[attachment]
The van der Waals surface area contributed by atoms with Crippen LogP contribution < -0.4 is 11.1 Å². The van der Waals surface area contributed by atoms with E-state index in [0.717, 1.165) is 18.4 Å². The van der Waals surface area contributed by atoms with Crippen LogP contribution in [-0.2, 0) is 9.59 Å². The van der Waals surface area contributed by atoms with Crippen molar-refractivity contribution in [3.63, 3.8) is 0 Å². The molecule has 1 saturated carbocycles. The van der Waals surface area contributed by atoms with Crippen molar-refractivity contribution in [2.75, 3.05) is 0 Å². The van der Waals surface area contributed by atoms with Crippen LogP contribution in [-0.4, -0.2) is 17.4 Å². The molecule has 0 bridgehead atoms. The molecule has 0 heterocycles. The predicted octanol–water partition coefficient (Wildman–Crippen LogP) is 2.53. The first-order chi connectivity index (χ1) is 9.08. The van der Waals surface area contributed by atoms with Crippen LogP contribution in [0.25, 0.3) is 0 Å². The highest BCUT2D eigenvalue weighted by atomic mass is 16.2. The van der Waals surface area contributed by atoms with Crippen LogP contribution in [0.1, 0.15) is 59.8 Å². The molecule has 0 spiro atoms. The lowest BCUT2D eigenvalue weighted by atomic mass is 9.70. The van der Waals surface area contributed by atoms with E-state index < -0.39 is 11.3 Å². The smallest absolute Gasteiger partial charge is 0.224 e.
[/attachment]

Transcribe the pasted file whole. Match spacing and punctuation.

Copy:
The van der Waals surface area contributed by atoms with Crippen LogP contribution < -0.4 is 11.1 Å². The van der Waals surface area contributed by atoms with E-state index in [0.717, 1.165) is 18.4 Å². The van der Waals surface area contributed by atoms with Crippen LogP contribution in [-0.2, 0) is 9.59 Å². The van der Waals surface area contributed by atoms with Crippen molar-refractivity contribution in [3.63, 3.8) is 0 Å². The molecule has 1 saturated carbocycles. The van der Waals surface area contributed by atoms with Crippen molar-refractivity contribution in [2.75, 3.05) is 0 Å². The van der Waals surface area contributed by atoms with Crippen LogP contribution in [-0.4, -0.2) is 17.4 Å². The molecule has 0 bridgehead atoms. The molecule has 0 heterocycles. The predicted octanol–water partition coefficient (Wildman–Crippen LogP) is 2.53. The first-order chi connectivity index (χ1) is 9.08. The van der Waals surface area contributed by atoms with Crippen LogP contribution in [0.25, 0.3) is 0 Å². The highest BCUT2D eigenvalue weighted by atomic mass is 16.2. The van der Waals surface area contributed by atoms with Crippen LogP contribution in [0.1, 0.15) is 59.8 Å². The molecule has 0 spiro atoms. The lowest BCUT2D eigenvalue weighted by atomic mass is 9.70. The van der Waals surface area contributed by atoms with E-state index < -0.39 is 11.3 Å². The smallest absolute Gasteiger partial charge is 0.224 e.